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I have a symmetric matrix A, whose eigenvalues are $\lambda_1 = 6,~ \lambda_2 = 3,~ \lambda_3 = 2$ and eigenvectors are $\vec{v_1} = (1, 1, 1),~\vec{v_2} = (1,1,-1)$. How do I find the third eigenvector $\vec{v_3}$?

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  • $\begingroup$ Eigenvectors of distinct eigenvalues are pairwise orthogonal. $\endgroup$ – xbh Dec 5 '18 at 10:46
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Hint: Since the matrix is symmetric, (and real, I presume) it has an orthogonal basis of eigenvectors.

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  • $\begingroup$ But how do I use this in practice? $\endgroup$ – Henri Södergård Dec 5 '18 at 11:08
  • $\begingroup$ By searching for a vector orthogonal to both $\vec{v_1}$ and $\vec{v_2}$. $\endgroup$ – José Carlos Santos Dec 5 '18 at 11:15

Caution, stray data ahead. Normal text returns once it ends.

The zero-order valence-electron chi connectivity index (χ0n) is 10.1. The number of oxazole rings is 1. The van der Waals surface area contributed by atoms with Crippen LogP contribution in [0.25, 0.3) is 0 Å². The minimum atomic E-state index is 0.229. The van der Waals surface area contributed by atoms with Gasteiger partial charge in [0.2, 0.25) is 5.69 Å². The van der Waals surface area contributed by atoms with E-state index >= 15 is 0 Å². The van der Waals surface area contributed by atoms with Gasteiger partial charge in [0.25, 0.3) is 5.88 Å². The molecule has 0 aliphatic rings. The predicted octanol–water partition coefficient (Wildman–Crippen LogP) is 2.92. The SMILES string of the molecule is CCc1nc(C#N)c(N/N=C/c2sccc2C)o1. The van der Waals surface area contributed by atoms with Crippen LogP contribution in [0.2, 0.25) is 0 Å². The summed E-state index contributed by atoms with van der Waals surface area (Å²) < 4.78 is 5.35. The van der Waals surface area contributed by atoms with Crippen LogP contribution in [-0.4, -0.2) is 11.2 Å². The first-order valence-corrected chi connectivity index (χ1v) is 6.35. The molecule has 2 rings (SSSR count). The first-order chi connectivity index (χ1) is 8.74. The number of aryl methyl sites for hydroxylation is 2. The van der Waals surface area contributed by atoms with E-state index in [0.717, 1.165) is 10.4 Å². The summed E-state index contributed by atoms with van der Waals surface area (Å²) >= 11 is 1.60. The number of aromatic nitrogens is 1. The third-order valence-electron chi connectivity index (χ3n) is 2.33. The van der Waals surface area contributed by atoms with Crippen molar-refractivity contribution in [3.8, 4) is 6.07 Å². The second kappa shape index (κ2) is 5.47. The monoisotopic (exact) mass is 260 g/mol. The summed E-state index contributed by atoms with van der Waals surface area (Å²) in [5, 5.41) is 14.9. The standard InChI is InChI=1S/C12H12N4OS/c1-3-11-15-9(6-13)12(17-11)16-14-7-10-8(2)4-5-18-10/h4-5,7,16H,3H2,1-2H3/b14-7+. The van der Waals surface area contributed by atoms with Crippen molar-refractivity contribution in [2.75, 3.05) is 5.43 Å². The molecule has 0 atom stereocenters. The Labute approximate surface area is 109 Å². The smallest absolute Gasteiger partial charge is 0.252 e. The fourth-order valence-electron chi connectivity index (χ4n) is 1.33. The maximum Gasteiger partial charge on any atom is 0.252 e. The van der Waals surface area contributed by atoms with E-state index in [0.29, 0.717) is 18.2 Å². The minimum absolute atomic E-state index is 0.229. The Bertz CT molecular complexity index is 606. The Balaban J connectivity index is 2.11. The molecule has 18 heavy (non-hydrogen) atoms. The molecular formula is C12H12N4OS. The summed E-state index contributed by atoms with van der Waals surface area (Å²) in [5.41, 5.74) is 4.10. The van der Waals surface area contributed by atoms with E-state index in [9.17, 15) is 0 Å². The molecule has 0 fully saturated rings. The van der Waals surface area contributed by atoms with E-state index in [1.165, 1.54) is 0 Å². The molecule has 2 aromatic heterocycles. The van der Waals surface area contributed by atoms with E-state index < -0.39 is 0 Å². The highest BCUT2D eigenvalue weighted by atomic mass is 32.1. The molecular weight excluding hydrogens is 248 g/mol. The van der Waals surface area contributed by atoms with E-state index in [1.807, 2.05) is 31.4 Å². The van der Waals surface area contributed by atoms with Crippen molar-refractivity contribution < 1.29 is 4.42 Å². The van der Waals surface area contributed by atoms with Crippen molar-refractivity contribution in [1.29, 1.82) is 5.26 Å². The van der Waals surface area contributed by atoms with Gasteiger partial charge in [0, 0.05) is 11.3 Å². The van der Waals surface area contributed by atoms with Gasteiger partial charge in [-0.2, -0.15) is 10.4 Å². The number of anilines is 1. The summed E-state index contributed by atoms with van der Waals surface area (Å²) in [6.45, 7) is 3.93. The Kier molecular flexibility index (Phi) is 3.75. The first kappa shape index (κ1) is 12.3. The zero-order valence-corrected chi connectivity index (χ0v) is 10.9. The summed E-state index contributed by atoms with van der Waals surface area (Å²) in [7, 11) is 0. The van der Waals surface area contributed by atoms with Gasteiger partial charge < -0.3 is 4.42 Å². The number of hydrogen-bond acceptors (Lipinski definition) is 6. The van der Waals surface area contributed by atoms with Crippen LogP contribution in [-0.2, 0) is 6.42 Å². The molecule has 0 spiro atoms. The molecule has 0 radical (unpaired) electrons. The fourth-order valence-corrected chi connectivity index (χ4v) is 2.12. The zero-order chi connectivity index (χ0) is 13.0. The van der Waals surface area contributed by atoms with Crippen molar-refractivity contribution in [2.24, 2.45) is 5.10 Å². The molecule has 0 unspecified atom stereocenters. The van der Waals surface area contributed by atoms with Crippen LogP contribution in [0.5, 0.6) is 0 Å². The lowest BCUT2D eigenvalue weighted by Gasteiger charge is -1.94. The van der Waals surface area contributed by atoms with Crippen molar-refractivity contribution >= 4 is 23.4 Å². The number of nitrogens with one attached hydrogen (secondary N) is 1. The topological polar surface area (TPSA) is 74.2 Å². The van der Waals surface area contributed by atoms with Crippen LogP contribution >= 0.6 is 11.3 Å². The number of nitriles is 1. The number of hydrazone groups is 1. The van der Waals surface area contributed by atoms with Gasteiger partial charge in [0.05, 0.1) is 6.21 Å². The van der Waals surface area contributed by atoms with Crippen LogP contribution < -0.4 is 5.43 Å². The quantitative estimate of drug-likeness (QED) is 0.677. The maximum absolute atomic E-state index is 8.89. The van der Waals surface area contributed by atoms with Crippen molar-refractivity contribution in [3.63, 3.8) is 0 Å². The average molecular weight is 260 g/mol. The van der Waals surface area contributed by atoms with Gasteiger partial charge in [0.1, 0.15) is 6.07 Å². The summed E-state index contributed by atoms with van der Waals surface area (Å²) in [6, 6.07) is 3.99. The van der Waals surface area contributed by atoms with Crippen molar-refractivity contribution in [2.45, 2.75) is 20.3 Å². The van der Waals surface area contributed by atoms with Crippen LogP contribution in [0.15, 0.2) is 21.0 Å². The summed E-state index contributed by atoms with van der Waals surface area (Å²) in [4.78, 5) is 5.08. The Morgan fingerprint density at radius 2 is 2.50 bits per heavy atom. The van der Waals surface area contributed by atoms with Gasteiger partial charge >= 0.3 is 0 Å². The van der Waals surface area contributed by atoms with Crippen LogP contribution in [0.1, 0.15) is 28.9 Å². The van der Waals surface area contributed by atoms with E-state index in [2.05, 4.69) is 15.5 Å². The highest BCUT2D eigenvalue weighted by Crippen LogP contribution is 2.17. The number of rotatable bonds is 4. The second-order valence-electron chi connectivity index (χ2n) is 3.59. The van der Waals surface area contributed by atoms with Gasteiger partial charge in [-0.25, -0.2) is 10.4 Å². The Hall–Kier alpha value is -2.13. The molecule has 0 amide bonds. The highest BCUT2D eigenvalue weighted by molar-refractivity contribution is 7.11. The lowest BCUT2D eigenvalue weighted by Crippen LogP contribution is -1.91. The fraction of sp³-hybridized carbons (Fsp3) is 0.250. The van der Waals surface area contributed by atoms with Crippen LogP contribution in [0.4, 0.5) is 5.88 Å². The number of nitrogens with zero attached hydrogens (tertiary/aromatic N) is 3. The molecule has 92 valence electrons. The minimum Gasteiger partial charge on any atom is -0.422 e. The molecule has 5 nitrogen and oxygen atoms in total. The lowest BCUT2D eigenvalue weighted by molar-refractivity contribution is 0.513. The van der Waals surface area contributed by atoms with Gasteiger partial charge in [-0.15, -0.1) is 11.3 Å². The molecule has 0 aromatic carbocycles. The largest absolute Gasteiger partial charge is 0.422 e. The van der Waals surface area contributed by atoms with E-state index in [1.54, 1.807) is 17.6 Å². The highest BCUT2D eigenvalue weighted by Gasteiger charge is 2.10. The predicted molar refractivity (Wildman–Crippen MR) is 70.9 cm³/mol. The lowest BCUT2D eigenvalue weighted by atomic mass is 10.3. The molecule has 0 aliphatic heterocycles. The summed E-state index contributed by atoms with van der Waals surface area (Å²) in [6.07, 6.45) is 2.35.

• $\begingroup$ So, it would be okay to take the cross-product of both vectors, as in $\vec{v_3} = \vec{v_1} \times \vec{v_2}$ and the resulting $\vec{v_3} = (-3,3,0)$ would be what I'm looking for? $\endgroup$ – Henri Södergård Dec 5 '18 at 11:23
  • $\begingroup$ Yes, indeed it is. $\endgroup$ – José Carlos Santos Dec 5 '18 at 11:24

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